Last updated on: 27.05.2022

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Thiazides belong to the group of diuretics and were developed on the basis of carbonic anhydrase inhibitors. All thiazides have an acid sulfonamide group and are benzothiadizines or their analogues. The lead compound is hydrochlorothiazide. Inhibition of the sodium/chloride cotransporter in the luminal membrane of the tubule cells in the distal convolute increases potassium excretion and reduces calcium excretion.

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Thiazide diuretics include the following agents, hydrochlorothiazide being the lead compound for this family of drugs:

  • Bemeticide
  • Bendroflumethiazide
  • Clopamide
  • Chlortalidone
  • Hydrochlorothiazide
  • Indapamide
  • Mefruside
  • Xipamide

Pharmacodynamics (Effect)
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Thiazide diuretics bind to the Na+/Cl- cotransporter in the early distal tubule and thus inhibit sodium re-transport, which subsequently increases potassium excretion and reduces calcium excretion. Some thiazide diuretics additionally inhibit carbonic anhydrase. Thiazide diuretics are renally eliminated to varying degrees. In the case of indapamide and xipamide, metabolic elimination predominates. In this respect, severe renal insufficiency prolongs the plasma half-life of some thiazides.

The following effects are further observed:

  • Inhibition of renal Ca2+ excretion: this is due to the decrease in Na+ concentratin in theEpithelial celes of the earlydistal tubule. More Ca2+ is then reabsorbed via the basolateral Na+-Ca2+ antiporter and renal Ca2+ loss is inhibited.
  • Increase in renal HCO3 excretion: thiazides are weak inhibitors of carbonic anhydrase.
  • Increase in renal excretion of K+ and H+: this is due to increased supply of these ions to tubule cells.
  • Relaxation of resistance vessels in the systemic circulation: this is not only due to increased Na+ excretion, but also to the opening of Ca2+-activated Kv channels (see potassium channels below). In vascular smooth muscle.
  • Diabetogenic effect: The beta cells of the islets of Langerhans are also affected by the opening of Ca2+-activated Kv channels, which inhibits insulin release.

Spectrum of action
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In the early distal tubule, the luminal Na+-Cl- symporter is responsible for Na+ reabsorption. Thiazides act luminal as inhibitors of the Na+-Cl- symporter in the early distal tubule. Inhibition of the transporter leads to an increase in urinary NaCL excretion Here, the natriuretic effect is much weaker than that of loop diuretics. In this respect, the phenomenon of postdiuretic Na+ retention is not observed with thiazides. If the glomerular filtration rate falls below 30 ml/min, the thiazides (in contrast to the loop diuretics) lose their efficacy.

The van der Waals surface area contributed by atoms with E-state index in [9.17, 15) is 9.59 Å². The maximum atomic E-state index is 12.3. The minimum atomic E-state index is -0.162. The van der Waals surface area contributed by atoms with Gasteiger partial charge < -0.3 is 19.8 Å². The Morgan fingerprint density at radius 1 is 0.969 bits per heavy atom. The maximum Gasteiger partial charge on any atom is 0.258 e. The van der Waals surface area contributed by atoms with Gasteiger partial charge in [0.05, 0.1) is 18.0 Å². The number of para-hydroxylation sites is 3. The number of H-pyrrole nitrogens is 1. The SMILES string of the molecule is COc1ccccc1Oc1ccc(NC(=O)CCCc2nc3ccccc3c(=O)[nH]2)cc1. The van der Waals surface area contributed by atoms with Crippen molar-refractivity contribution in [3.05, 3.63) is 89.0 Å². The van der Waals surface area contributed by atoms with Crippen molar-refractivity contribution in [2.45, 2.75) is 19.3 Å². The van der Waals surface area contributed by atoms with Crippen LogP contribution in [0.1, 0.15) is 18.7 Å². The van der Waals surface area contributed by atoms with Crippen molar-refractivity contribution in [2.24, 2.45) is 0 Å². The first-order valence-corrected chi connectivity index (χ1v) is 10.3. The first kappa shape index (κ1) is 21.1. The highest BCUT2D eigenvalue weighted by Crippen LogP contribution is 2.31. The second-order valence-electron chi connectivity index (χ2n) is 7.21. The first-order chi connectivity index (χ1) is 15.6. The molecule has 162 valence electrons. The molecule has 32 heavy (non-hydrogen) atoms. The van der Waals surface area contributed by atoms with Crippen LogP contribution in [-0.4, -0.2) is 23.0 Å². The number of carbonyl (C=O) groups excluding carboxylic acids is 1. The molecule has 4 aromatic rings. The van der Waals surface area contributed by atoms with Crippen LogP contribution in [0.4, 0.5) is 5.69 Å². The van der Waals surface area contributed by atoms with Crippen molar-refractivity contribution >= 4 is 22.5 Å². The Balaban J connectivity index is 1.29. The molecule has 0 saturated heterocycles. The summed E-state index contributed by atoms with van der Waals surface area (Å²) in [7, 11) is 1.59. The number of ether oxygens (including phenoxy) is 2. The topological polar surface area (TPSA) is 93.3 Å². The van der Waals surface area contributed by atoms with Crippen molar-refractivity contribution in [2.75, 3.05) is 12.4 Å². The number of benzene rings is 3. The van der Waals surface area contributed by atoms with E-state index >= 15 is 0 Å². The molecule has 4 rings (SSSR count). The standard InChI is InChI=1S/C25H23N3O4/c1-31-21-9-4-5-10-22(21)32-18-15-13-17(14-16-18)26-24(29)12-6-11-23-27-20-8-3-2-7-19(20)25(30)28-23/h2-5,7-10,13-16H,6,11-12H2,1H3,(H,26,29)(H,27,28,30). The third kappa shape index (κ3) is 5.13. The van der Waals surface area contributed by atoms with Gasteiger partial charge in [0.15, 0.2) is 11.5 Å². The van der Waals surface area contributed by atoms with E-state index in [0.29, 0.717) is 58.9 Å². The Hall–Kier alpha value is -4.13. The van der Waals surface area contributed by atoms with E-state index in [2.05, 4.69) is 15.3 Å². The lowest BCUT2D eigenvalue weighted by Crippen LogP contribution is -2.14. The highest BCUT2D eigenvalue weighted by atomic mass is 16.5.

Undesirable effects
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See below the individual substances; the most common adverse effects of thiazides include disturbances of the electrolyte balance (hypokalemia), increased blood lipid levels, lack of appetite, nausea and skin reactions.

Rarely, hyperuricemia or hyperglycemia may occur.

Immunoallergic reactions (increased photosensitivity with UV-induced dermatitis, pruritus, urticarial and lichenoid exanthema, lichen planus, lupus erythematosus, urticaria, purpura) are not entirely uncommon.

An additional effect of thiazides is erectile dysfunction.

Note: Because of an increased risk of basal cell carcinoma and squamous cell carcinoma with hydrochlorothiazide (HCT), a Red Hand Letter was published in 2018. Here, it is likely that the photosensitizing effect of HCT is a contributing factor. Apparently, this risk also applies to melanoma (Drucker AM et al. 2021).

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Thiazides must not be used:

  • in case of hypersensitivity to the respective active substance or to sulphonamide derivatives in general!
  • in severe liver dysfunction (praecoma and coma hepaticum)
  • in therapy-resistant hypokalaemia
  • severe hyponatremia
  • hypercalcemia
  • in hypovolaemia
  • in gout
  • during pregnancy
  • during breastfeeding

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Due to the increased excretion of potassium, monitoring of electrolytes should be performed.

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  1. Blakely KM et al (2019) Drug-Induced Photosensitivity-An Update: Culprit Drugs, Prevention and Management. Drug Saf 42:827-847.
  2. Costagliola C et al. (2008) Retinal phototoxicity induced by hydrochlorothiazide after exposure to a UV tanning device. Photochem Photobiol 84:1294-1297.
  3. Lüllmann H et al (2004) Pocket atlas of pharmacology. 5th ed. Georg Thieme Verlag, Stuttgart pp. 168-169.
  4. Mauget-Faÿsse M et al. (2001) Incidental retinal phototoxicity associated with ingestion of photosensitizing drugs. Graefes Arch Clin Exp Ophthalmol 239:501-508.
  5. Pedersen SA et al (2018) Hydrochlorothiazide use and risk of nonmelanoma skin cancer: A nationwide case-control study from Denmark. J Am Acad Dermatol 78:673-681.
  6. Wagner SN et al. (2000) Occupational UVA-induced allergic photodermatitis in a welder due to hydrochlorothiazide and ramipril. Contact Dermatitis 43:245-246.

Outgoing links (2)

Carbonic anhydrase; Loop diuretics;

Last updated on: 27.05.2022